My best accomplishments as commissioner have been new water and sewer plants, finishing memorial and community parks, a new pool and pool house, all new sidewalks and bridges and bringing new development to town like Pennbrook, Southgate Emmit Ridge, Silo Hill, Brookfield and senior living, a new town office, new library and senior center and making the town go totally green with solar energy.

What are the key challenges facing Emmitsburg right now?

COVID-19: how to try to get back to as normal life as we can. Helping our local businesses survive. Trying to bring our youth activities back and schools and daycare. Trying to bring new businesses to town. Fixing our infrastructure problems like brown water and wild water problems, upgrading as much as we can.

Brown water was a key issue late last year. How do town officials address this moving forward?

Applying for grants to replace the pipes, getting low-interest loans to help offset the cost. We need to replace the three lines ASAP. We need the new lines for drinking as well as fire services to our residents.

In 10 years, what does Emmitsburg need to look like?

l think Emmitsburg should look like it does now, but with a few added things: new business on the east side of town for more town employment, and shopping so our residents don’t have to leave town. Our town town parks filled with our children playing Little League, soccer, basketball and football and a lot more community involvement.

Neighbors getting to know neighbors, everyone helping one another making Emmitsburg one of the best places to live.

Follow Steve Bohnel on Twitter: @Steve_Bohnel.

Steve Bohnel is the county government reporter for the Frederick News-Post. He can be reached at He graduated from Temple University, with a journalism degree in May 2017, and is a die-hard Everton F.C. fan.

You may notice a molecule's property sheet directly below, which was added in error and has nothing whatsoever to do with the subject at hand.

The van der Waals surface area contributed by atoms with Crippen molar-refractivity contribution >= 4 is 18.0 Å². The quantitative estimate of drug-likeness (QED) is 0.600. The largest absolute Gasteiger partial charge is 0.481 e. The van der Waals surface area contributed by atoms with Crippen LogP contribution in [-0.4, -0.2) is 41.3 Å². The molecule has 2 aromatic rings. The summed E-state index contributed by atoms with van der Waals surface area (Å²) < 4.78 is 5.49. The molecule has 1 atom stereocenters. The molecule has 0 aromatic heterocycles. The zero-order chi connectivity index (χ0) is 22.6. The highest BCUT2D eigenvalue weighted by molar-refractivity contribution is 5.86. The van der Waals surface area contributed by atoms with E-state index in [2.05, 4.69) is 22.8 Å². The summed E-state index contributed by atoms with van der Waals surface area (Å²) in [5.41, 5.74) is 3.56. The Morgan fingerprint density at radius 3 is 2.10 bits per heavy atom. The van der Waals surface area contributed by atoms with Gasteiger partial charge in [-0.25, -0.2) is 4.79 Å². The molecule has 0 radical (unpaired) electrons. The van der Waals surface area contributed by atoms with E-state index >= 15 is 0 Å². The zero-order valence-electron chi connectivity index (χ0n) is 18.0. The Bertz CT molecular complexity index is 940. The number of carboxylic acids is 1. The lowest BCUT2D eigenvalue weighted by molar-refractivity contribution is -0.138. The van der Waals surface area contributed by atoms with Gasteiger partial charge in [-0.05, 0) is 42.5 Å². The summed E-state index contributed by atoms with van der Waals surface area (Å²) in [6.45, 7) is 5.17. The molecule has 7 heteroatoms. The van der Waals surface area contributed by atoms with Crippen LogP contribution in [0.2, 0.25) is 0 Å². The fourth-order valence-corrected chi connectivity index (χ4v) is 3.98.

(1) comment


Hoover claimed that no infrastructure has been addressed in 10 years yet Commissoner Sweeny clearly (as did Briggs) stated the numerous infrastructure projects including but not limited to: a big bridge that was the longest running bridge-construction on the Eastern seaboard (but she is a beauty), all sidewalks through town were replaced, center of town was redone and includes brick hardscaping (although left turn signals are desperately needed), and last but not least, so many of our quaint buildings on Main Street have participated in the improvement grants that have drastically improved the facades of many homes/businesses.

What I would have liked to have seen mention is the very high ALICE data for Emmitsburg. I believe it is the highest percentage in Frederick County. ALICE families are those "living just above the poverty line." Many of these families are single-parent, rent-stressed, have little to no transportation, children lack high-quality childcare, and are often one paycheck away from losing their livelihoods. That's a scary place to be and it should be a main focus of Emmitsburg. We need the families that choose to reside here to stay here. We need reliable transportation to Frederick. We need Level 4 & 5 Excels child care.

Emmitsburg is a great little town. More diversity would make it feel more welcoming. One man at the edge of town likes to portray his misery through political statements on a property he could never really make into a business and many town residents feel this anger-spewing has a huge impact on keeping out diversity and new homeowners. Properties on that side of town are very hard to sell because people are forced to read hate speech every time they leave and arrive home. Freedom of speech is great until it slowly strangles a small town.